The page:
In "Blade Runner," Harrison Ford is a grubby private eye tasked with "retiring" a platoon of wayward replicants -- robots who are indistinguishable from actual human beings. Of course, the center of the movie is the existential question of "What does it mean to be human?" with the debate raging to this day about whether or not Ford himself was a robot. But the important thing is that there are two foxy bots in this movie that are equally seductive and terrifying: Sean Young (in her heyday) as Rachael and Darryl Hannah (ditto) as Pris. Both have an elegant sexiness that makes Ford's decision of whether or not to put them down even more heartbreaking.
The original artificial babe, Maria from Fritz Lang's immortal 1927 science fiction classic is a sleek robot in an art deco kind of way. She's also kind of hot. Created in a Frankenstein-ian way by a mad scientist, she certainly made a grand impression. One of the first depictions of artificial life on screen, it was also one of the most iconic. When George Lucas was coming up with the look for his own robot, the stuffy C-3PO, he knew where to turn: Maria. While the characters look very similar, C-3PO lacked Maria's sadness and yearning, something completely missing from Lucas's carefree droids.
This little-seen science-fiction thriller (recently released on Blu-ray from our friends at Shout Factory) features Eve, a killer cyborg who begins accessing the memories from her creator (both characters are played by Paul Verhoeven favorite Renne Soutendijk). She's not an outwardly sexy character per se, but the movie grapples with more existential questions than most critics gave it credit for, and we love any movie in which Gregory Hines is cast as an action movie bad-ass. It would be years before we would see the beautiful and almost painfully European-looking Soutendijk in Verhoeven's "The Fourth Man," which would fuel a whole bunch of altogether different lusty fantasies.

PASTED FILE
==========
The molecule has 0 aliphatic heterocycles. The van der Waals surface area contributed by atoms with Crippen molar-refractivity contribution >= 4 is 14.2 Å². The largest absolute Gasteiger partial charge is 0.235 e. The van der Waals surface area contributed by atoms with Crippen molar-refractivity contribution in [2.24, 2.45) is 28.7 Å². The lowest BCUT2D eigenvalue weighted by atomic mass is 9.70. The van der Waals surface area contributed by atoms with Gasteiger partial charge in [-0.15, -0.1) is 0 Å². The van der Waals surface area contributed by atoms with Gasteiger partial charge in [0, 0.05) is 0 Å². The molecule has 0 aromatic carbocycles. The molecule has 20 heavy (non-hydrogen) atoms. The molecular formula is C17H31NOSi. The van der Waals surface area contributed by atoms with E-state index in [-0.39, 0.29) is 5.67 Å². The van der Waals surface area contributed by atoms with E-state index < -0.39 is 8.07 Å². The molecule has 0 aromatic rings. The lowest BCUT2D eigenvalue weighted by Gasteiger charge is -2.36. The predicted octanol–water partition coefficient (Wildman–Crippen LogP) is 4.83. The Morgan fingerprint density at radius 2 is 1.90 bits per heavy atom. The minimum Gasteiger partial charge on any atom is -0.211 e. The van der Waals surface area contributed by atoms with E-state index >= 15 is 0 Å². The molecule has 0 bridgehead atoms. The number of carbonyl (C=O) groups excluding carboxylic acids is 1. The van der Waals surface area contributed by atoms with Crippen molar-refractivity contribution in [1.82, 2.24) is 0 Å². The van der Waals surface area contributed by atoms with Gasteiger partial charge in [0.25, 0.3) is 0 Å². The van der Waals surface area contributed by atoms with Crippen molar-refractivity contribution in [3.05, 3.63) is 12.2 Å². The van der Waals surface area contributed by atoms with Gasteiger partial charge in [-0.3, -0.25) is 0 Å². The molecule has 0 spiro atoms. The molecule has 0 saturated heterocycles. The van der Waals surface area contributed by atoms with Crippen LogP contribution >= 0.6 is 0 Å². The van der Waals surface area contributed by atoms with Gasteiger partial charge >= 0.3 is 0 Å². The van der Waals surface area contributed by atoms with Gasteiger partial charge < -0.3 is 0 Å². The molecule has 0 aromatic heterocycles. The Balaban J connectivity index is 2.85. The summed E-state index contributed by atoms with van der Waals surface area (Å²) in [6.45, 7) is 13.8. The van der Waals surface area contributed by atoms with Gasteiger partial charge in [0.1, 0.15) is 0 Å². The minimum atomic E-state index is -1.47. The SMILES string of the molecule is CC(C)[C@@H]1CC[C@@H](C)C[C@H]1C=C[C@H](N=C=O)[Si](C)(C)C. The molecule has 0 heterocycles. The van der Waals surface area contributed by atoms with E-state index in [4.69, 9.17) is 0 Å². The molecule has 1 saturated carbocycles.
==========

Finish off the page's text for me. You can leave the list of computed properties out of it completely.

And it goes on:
Honestly, I'm not even sure what the women are in this movie, a whacked out 1981 concoction directed by "Jurassic Park" novelist and "ER" creator Michael Crichton. Ostensibly, it's a techno thriller about a detective (Albert Finney, seemingly owing someone a favor) who is investigating the murders of seemingly "perfect" women. They're being scanned and implemented in a computer program for advertising purposes or something... Listen, there's some kind of digital woman in this and there was a whole bunch of nudity for a PG-rating movie.
For the third entry in the successful "Terminator" franchise (and the first without certifiable genius James Cameron at the helm), the filmmakers decided to make the antagonist a female terminator, who is sent back in time to kill a young man version of John Connor. This female terminator, dubbed The Terminatrix and played by the beautiful (if somewhat wooden) Kristanna Loken, has to be both alluring and scary, and both are accomplished pretty well. While she never gets to be quite as chilling as Robert Patrick was in the second film... Or whoever was in the fourth film... Was there even a bad terminator in that one? ... That has more to do with the movie's weak script. She's still a sexy cyborg who could kill you right quick.